OSAKA — Japanese railroads are boosting their support of railway modernization efforts in other parts of Asia, providing training, used engines and rolling stock.
Next year, West Japan Railway Co. plans to donate 22 diesel-powered cars and other rolling stock to Thailand’s national railway. This follows a June 1997 donation by JR West of 54 units of used rolling stock, the first such move by a JR group carrier.
The earlier donation included express trains that had served on the JR San-in Line for 30 years. Although decades old, they are still very much fit for use, a JR West official said.
The equipment, which was shipped to Bangkok and readjusted to fit the nation’s track gauge, has been in service since January. Some of the trains are being used to carry spectators for the 1998 Asian Games, which started Dec. 6 in Bangkok.
Each year since 1994, JR West has taken in three motormen from a Vietnamese carrier for six-month training programs. The trainees are sent to various sections to work with Japanese railroaders, learning about signal systems and equipment maintenance.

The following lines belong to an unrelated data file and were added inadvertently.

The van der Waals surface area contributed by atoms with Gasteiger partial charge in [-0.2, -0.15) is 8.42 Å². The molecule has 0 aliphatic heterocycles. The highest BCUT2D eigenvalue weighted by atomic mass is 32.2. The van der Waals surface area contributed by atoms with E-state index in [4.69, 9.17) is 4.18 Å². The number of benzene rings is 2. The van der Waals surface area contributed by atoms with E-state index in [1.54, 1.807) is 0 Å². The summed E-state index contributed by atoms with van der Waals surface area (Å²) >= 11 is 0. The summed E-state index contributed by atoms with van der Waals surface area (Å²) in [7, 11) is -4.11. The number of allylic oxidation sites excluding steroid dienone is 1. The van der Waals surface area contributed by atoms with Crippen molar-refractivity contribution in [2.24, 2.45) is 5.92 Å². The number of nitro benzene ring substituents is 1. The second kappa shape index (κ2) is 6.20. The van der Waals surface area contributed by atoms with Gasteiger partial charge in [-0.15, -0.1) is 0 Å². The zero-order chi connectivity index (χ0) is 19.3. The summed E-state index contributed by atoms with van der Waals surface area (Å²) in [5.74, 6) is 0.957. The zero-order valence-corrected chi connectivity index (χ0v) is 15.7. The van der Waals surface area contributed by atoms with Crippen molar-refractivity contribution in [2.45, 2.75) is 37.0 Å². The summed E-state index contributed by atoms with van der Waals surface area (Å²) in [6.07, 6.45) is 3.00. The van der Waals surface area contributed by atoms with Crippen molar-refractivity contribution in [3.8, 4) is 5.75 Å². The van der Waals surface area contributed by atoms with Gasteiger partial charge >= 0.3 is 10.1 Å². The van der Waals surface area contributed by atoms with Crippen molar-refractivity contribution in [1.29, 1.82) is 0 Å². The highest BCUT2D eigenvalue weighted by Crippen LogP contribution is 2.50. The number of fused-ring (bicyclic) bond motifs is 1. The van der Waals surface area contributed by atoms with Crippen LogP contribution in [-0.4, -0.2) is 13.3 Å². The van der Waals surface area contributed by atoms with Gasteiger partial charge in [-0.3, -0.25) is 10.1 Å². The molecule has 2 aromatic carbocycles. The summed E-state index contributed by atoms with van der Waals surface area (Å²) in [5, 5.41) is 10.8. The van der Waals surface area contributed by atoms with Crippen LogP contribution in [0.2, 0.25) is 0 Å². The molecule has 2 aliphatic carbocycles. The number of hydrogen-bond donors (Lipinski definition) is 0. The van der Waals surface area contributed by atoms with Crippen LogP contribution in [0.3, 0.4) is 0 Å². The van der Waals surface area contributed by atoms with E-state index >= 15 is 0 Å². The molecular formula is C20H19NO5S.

Last year, JR West accepted 518 trainees from 59 nations, mainly from Asia. The number was 3.5 times more than 10 years ago.
Likewise, JR Kyushu, which has a cooperative agreement with Chinese rail authorities, has received a delegation from the country — currently preparing to privatize its rail system.
China is very interested in Japan’s efficient subway systems. Teito Rapid Transit Authority, which operates Tokyo’s Eidan subway, has been training Beijing’s subway operators since 1993. It appears Japanese railways will be tapped for further technological assistance as Asia’s train operators face the challenge of modernization.
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